That story began just as I started here. He went missing the day I moved to this town. Though my part in the ongoing coverage wasn’t much, I do feel proud of all our efforts and the work we did on that story and my own work on it. I just think it touched so many people here in so many ways — from volunteers to friends to Purdue policies to just casual readers, students and strangers — and went on for so long, that of the list it probably left the biggest impact.

It’s not that I don’t think property tax is a big issue. It’s huge. Even though I don’t pay the taxes, the delays here are wreaking havoc on the schools I cover. Plus it’s just an ongoing mess. I just don’t think we’ve actually gotten to the crest of that story. There’s a lot more to come. I’d keep it on my list of stories to watch in ’08 — which is where I’ll throw Iraq — which would, for the record, be my No. 2 pick among the list. (I would place it No. 1, except that by this point many people have sadly become immune to the news.)

I also think a change in leadership at Purdue is a big deal for the school and I guess the community at large. But really, not as big a deal as we and many others made it out to be. And the ongoing financial troubles at area non-profits is sad, but isn’t financial trouble for non-profits practically the norm? Ditto on the health insurance debacle.

Local municipal elections, eh. Though there were some interesting results and some changes worth watching, it’s not such a big deal to me. Vote centers and a smoking ban, likewise, seemed much ado about nothing.

And the snowstorm in February that practically shut down everything in the county except the J&C was a huge inconvenience at the time, but it came and went. No lasting impact. As evidenced by this weekend’s wintry blast, no lessons learned either. It will go down as nothing more than a punchline to tales of “This is nothing compared to the blizzard of ’07” during future storms.

In considering the top stories the J&C covered and also thinking about what the heck I did this year worth even mentioning (it’s hard to remember all the stories I wrote even in the past week!) I’m going to list what I think are/were my 10 biggest stories (or more so issues since it’s hard for anything to be taken alone) I covered this year on the education beat:

  1. School funding issues: A new state formula meant some districts (big, growing ones — like TSC) benefited and saw more money, but left others (ones with stagnant, declining enrollment — almost everyone in this region except TSC) to adjust to less state money. Also, the property tax delays are going to cost tax payers hundreds of thousands of additional dollars.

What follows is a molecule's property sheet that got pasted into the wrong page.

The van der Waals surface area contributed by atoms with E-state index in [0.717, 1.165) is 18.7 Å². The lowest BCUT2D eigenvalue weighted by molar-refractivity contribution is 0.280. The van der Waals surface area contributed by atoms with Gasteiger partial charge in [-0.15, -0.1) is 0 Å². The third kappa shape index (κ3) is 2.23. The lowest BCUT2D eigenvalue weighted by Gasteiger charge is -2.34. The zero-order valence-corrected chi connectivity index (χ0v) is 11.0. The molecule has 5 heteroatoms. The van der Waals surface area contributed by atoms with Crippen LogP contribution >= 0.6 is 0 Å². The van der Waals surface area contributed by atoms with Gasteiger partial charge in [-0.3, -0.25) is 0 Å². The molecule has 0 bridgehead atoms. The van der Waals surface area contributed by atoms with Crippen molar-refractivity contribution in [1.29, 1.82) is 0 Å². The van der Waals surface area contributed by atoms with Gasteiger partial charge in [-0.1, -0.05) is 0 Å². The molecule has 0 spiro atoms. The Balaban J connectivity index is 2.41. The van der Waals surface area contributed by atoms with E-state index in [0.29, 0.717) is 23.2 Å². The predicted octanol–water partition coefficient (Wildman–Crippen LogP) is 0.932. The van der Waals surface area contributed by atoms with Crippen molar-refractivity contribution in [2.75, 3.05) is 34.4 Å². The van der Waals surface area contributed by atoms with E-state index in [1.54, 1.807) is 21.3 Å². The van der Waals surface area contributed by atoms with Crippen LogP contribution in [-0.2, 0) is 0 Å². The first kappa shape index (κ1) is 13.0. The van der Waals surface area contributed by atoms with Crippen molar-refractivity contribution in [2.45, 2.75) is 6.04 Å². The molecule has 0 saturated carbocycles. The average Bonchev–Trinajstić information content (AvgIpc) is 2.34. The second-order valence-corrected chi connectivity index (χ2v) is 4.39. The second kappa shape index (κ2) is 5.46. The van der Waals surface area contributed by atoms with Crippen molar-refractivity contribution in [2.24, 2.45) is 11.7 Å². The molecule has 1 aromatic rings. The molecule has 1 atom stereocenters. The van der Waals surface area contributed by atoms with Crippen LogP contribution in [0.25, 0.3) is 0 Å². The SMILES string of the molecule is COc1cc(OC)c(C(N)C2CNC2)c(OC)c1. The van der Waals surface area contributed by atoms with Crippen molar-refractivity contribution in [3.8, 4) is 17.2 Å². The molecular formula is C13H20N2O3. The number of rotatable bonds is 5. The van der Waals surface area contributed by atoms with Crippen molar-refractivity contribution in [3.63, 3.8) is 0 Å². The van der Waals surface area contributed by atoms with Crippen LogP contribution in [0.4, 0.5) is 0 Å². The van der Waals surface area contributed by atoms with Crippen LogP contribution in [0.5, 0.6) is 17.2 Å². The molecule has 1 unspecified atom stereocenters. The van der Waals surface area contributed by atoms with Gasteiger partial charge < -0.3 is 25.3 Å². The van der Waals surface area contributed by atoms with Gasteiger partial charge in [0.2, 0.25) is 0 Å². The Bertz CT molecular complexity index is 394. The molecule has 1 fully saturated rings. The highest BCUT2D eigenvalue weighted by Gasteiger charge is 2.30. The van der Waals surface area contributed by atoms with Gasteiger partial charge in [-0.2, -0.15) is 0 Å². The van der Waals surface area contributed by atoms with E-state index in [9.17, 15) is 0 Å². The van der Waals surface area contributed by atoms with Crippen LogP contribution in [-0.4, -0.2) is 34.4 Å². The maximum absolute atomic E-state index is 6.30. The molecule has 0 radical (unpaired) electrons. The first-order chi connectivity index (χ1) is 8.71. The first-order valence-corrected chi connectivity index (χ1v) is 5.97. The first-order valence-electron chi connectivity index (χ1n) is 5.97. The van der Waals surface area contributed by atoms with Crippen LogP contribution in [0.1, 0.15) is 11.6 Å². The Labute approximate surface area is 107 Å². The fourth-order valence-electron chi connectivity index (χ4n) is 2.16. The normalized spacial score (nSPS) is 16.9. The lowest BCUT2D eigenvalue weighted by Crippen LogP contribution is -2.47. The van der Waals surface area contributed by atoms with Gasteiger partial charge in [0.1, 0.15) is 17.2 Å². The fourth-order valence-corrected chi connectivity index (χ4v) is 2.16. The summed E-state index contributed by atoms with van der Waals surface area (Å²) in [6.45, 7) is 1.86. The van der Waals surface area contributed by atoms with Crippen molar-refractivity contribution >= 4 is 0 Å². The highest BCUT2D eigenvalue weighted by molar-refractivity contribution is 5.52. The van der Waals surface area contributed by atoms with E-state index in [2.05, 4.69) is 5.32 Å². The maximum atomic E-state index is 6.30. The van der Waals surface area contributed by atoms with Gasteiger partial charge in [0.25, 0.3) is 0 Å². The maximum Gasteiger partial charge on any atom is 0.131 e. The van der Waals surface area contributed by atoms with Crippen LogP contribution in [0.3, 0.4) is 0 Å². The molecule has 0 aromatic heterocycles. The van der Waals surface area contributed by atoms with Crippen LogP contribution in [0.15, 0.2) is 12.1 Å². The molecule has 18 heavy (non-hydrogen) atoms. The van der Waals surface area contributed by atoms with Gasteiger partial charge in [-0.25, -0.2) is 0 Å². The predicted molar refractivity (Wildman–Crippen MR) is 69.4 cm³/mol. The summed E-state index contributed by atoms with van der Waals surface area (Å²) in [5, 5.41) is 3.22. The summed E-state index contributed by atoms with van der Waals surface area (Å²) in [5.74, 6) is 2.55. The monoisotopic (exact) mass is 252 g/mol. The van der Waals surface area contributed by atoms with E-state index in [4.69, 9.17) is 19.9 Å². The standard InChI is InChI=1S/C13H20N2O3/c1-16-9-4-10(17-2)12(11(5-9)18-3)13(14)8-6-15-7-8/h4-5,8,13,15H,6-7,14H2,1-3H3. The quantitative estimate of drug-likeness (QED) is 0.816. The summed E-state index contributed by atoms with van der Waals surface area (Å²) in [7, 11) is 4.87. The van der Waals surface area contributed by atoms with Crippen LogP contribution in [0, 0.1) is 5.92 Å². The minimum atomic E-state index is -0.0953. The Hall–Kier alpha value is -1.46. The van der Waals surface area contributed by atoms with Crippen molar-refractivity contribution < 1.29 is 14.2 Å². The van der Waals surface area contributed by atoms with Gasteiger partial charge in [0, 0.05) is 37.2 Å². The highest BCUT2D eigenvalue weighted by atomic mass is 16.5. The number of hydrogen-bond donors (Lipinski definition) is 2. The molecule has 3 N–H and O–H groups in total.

2. Changes in school leadership: West Lafayette has a new superintendent, who has come in and recently proposed some ideas that could be construed as radical. That will be fun to follow. The search for him was not so much fun on my end. Likewise, Benton’s superintendent has just a few weeks left before his replacement steps up to bat. And the county’s largest district is searching for the perfect new guy to fill the very big shoes of the current 18-year incumbant when he retires this summer.
  3. Consolidation talks: The three Tippecanoe County districts commissioned a study to look at whether it would be feasible, cost-effective or in their best interest to consolidate resources. Pretty much what came out of it is a collaboration committee to meet annually. This year they met, rehashed what they already work together on and discussed the possibility of a joint charter school. Schools in White County have commissioned a study to look at the same issues. And a recent state report is encouraging these discussions, even suggesting such consolidations (for districts smaller than 2,000 at least) ought to be required. Definitely a trend to follow in 2008.
  4. Full-day kindergarten: The legislature offered it to more students than ever this fall as the governor pushed it through. More implementation is on the way. This has caused a glut at some of our local space-starved schools. But generally has good support. Will be an ongoing issue.
  5. ISTEP/NCLB/PL221 fall-out: Seems every month or so someone was failing at something according to these numbers/results. I’m working on a few bigger stories that look at some of what the numbers mean — achievement gaps, how poverty/transiency/race affect them, etc. The implications of these numbers, what they say about the schools and the community and what they may mean for both’s future, is interesting and telling about how well students are being reached. Again, something to keep an eye on.
  6. Teacher contracts: Benton and WL both finally came to an agreements after a few years of ongoing disagreements as teacher’s finally backlashed. TSC had a relatively minor (compared to those) scuttle with its teachers, approving a contract they rejected, but it did take state intervention to settle 3/4 through the first semester.
  7. Graduation rates: Too low in this city, according to the state’s formula which was used for the first time in the rates released in 07 for 2006. Disparities not just between our city high school (which posted a 65 percent) but surprisingly also among two otherwise equal and pretty similar county high schools.